I hope you know by now that carbohydrates are not the devil. They are incremental to post-workout recovery. When you train, you actually cause microscopic tears in the muscle tissue and repairing the damage is what leads to muscle growth and strength gains. Carbohydrates play a huge role in this. The key is to opt for fast digesting carbs that aren’t too high in fiber. Things like white rice, white potatoes, certain fruits can help get your body into recovery mode. Couple carbs with a lean protein source (a ratio of 2:1 in terms of grams of carbs to protein) and you are good to go.

So there you have it. These are the 5 simple but super important things to never do after exercising. Whatever your goal is, just keep at it. Consistency and constant progress is what will get you there and then some!


Nutrition, Recipes, Wellness

Uplevel your breakfast

antioxidant-background-berries-988865Forget the morning bagel or fruit salad, start your day off right with a super powered breakfast that will jump start your energy and help you sail through the day. Here are 3 ways to uplevel your breakfast.

Up your protein

I love bready carbs first thing in the morning as much as the next girl, but it’s super important to include a good dose of lean protein when starting out your day. Protein helps to build and repair tissue, and it also helps the body make hormones, enzymes and muscle. Aim to consume about 1 gram of protein per pound of lean body mass per day.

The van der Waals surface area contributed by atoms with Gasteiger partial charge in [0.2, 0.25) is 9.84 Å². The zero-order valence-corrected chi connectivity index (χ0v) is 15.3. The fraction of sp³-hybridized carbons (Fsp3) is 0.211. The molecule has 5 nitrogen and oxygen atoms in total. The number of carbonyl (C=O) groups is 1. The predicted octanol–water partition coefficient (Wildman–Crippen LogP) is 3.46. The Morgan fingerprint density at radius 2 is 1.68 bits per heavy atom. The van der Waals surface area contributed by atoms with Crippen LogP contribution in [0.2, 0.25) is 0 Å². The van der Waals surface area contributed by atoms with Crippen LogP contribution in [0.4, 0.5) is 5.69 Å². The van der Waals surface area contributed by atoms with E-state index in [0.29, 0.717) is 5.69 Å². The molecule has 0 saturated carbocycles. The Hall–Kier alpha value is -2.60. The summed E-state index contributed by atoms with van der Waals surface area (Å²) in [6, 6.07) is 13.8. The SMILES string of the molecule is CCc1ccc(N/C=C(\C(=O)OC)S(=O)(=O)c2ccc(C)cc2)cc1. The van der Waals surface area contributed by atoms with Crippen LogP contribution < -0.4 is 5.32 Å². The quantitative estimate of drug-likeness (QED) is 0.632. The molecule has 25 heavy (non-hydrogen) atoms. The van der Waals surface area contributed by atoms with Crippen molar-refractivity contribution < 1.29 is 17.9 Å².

If you’re into smoothies add in a scoop of plant-based protein powder.

If you want something savory, then try out a nice scrambled tofu or seitan bacon.

Load up of veg

If you haven’t already guessed it, I love me some vegetables. I try to sneak in a much veg as possible whenever I can. Vegetables are a low-calorie way to get in tons of volume and nutrients in one shot. The micronutrients and fiber alone will not only keep you feeling full, but keep you in great health over the long haul.

The great news is that it doesn’t have to be just steamed asparagus and broccoli, you can easily add lots of veg into sweeter options too.

Try adding in some shredded zucchini into baked good or oatmeal; it’s mild flavour goes really well here.

Spinach and cucumber make a great addition to any protein packed smoothie.

For the savory lovers among you, try a breakfast sandwich or wrap using a sprouted grain option with scrambled tofu along with your favorite vegetables like arugula, grilled preppers and sautéed onions.

Add in some superfoods